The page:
Everything is fine, but does it impress potential high-tech employers, who will have to choose the talented graduates to hire? Anne Martel is co-founder of Element AI, which adapts artificial intelligence (AI) for business use.

She believes that a high level of computer skills and problem solving is the most important thing children need today – and learning advanced technologies could be a good way to do it.

“When we teach our children AI, we teach them a technical language and deepen them in probability and statistics. I think it’s incredibly relevant to their future, “she said.

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Element AI


Anne Martel seeks curiosity, creativity and grain

Although she approves specialized technology courses like those offered by TKS, she says that broader skills are important. Curiosity, creativity and good old grain are traits she looks for when hiring for her business.

There are other options for parents who want their children to learn more about the technology.

Fire Tech focuses on topics such as video game design and 3D game development, while providing a distance learning option. Meanwhile, GEMS World Academy Chicago, like TKS, focuses on technology and the global community, offering robotics and coding courses.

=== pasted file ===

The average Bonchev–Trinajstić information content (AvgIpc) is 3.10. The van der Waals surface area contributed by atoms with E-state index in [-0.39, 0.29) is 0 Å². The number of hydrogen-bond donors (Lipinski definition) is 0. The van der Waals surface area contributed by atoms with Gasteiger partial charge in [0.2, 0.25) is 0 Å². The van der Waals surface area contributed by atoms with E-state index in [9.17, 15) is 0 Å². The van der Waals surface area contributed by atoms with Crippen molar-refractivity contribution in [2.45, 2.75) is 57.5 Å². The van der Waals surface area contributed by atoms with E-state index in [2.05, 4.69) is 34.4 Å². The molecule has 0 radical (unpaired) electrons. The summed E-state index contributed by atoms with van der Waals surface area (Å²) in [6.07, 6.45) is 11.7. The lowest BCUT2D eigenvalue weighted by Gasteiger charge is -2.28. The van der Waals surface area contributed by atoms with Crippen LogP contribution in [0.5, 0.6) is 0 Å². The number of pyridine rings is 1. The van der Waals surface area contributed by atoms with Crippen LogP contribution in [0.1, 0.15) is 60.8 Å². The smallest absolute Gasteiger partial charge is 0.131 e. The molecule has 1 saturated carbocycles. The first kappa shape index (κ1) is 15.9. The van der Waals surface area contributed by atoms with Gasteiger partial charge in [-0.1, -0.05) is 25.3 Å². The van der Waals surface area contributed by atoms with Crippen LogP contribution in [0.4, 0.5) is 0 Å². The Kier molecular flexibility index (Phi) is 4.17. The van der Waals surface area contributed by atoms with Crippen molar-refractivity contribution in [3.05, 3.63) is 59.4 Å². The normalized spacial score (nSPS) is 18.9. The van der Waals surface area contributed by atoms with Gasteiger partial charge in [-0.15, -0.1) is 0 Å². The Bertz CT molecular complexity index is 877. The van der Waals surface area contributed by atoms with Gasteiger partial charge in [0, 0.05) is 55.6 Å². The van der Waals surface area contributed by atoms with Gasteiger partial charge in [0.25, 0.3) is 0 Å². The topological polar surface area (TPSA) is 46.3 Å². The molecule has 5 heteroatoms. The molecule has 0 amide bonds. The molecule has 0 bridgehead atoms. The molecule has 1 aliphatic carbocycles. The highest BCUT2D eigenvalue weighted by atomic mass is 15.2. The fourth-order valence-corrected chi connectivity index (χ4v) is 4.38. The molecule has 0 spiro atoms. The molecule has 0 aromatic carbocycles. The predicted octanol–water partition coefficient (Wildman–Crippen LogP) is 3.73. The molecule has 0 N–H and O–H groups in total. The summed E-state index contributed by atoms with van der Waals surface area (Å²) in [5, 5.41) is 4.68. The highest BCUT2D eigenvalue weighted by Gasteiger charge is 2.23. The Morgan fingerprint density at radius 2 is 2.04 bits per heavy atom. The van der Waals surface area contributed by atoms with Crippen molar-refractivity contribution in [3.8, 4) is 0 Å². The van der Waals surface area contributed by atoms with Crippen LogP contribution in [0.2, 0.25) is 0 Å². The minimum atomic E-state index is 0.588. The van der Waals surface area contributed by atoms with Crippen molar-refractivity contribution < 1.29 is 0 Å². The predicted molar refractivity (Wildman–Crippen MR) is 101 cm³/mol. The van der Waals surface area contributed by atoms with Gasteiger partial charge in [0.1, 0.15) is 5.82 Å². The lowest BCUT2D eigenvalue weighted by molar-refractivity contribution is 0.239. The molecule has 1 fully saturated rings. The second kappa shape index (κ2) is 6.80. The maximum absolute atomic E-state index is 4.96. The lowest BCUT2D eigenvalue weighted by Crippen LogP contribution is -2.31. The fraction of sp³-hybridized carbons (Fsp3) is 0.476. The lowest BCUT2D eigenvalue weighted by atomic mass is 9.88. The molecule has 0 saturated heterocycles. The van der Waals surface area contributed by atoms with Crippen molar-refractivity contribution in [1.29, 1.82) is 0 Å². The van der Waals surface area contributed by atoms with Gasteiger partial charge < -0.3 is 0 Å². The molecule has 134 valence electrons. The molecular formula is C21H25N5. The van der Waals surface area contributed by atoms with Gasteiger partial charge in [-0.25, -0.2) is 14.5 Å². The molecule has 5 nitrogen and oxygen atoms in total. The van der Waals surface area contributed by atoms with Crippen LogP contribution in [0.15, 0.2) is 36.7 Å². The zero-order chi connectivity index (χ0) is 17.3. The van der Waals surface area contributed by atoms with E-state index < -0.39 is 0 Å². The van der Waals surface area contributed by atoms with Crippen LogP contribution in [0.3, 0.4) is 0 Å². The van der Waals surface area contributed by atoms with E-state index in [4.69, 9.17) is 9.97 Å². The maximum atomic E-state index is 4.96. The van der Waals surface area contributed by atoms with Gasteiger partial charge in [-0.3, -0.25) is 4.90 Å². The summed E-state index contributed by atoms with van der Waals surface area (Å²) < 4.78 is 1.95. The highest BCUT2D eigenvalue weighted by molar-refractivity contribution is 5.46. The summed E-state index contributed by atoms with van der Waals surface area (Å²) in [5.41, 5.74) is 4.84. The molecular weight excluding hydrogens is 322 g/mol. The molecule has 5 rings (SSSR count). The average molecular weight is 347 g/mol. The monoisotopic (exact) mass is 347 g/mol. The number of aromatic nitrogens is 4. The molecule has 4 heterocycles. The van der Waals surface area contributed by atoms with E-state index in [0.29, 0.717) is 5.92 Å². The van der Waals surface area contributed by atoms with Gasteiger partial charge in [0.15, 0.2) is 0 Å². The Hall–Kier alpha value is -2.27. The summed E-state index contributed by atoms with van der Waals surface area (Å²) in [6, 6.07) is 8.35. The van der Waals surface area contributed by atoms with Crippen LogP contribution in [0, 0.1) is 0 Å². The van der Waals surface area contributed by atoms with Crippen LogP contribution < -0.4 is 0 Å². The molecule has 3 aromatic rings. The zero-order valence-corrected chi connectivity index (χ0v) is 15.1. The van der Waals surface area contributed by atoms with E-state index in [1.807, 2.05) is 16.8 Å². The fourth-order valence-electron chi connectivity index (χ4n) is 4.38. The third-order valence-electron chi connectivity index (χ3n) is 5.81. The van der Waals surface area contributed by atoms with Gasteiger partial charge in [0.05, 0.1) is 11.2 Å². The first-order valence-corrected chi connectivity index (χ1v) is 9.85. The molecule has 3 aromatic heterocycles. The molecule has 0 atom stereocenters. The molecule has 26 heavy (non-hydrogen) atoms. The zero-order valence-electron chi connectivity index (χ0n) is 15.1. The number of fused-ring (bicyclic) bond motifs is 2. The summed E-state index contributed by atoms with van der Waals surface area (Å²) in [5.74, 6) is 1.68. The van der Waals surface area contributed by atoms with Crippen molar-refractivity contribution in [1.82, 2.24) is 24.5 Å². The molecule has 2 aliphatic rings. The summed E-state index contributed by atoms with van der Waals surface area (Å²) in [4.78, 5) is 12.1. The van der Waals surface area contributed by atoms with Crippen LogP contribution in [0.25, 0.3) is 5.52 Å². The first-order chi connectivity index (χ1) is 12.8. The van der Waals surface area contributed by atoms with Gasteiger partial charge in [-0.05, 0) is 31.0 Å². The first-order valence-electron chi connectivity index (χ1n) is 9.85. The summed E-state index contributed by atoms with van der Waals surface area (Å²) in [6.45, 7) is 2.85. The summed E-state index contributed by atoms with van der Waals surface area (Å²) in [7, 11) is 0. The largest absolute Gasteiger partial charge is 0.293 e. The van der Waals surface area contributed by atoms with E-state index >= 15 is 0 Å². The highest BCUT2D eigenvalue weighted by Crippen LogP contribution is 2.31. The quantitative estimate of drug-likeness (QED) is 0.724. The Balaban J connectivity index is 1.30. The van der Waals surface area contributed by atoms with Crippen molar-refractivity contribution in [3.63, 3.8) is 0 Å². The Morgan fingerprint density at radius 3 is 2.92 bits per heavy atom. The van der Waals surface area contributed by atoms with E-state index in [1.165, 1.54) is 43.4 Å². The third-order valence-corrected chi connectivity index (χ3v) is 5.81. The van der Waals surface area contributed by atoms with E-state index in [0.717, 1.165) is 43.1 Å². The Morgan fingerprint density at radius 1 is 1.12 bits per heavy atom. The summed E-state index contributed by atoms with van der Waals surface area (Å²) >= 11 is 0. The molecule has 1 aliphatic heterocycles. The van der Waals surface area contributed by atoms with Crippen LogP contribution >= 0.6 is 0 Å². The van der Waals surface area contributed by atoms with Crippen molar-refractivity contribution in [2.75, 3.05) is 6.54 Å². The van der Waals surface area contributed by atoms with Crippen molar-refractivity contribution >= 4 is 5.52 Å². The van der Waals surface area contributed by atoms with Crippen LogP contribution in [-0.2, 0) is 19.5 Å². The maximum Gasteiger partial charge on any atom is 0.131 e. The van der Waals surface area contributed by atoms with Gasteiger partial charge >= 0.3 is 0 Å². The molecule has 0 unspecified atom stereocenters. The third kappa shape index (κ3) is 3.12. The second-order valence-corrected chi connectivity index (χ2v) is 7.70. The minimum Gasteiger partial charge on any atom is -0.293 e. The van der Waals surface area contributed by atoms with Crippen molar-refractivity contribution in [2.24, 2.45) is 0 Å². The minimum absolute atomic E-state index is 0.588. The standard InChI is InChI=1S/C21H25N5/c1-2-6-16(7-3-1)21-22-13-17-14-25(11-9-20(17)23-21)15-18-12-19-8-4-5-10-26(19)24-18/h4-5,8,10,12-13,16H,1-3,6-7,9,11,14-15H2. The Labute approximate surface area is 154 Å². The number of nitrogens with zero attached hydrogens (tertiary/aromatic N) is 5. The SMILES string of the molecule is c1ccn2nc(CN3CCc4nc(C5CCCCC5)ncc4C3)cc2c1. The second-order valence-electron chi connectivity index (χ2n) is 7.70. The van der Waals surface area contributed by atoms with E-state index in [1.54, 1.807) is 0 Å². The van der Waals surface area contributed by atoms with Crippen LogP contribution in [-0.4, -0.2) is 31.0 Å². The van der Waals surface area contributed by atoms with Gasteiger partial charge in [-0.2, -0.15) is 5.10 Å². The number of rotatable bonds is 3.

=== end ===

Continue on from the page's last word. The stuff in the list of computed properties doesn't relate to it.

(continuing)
The knowledge society is certainly expensive, and many bright students could expect to excel without spending all that money. But Nathoo says about half of the students get paid internships that cover tuition fees in less than a year.

And is it really healthy for teens to spend seven days a week studying? “I think there’s a common misconception that it’s like a sweatshop for kids … it’s not like that. They love to do this, “said Mr. Nathoo.

“There is no pressure on them, but yes, it is for people who want to accelerate their trajectory, and we will exploit their potential. “

Jack McDonald’s parents say that he spends 15 to 20 hours a week at his work at TKS and that this is in addition to his regular school work.

It is certainly not something that every child could thrive on. But for Jack, it’s “more precious than my whole schooling together.”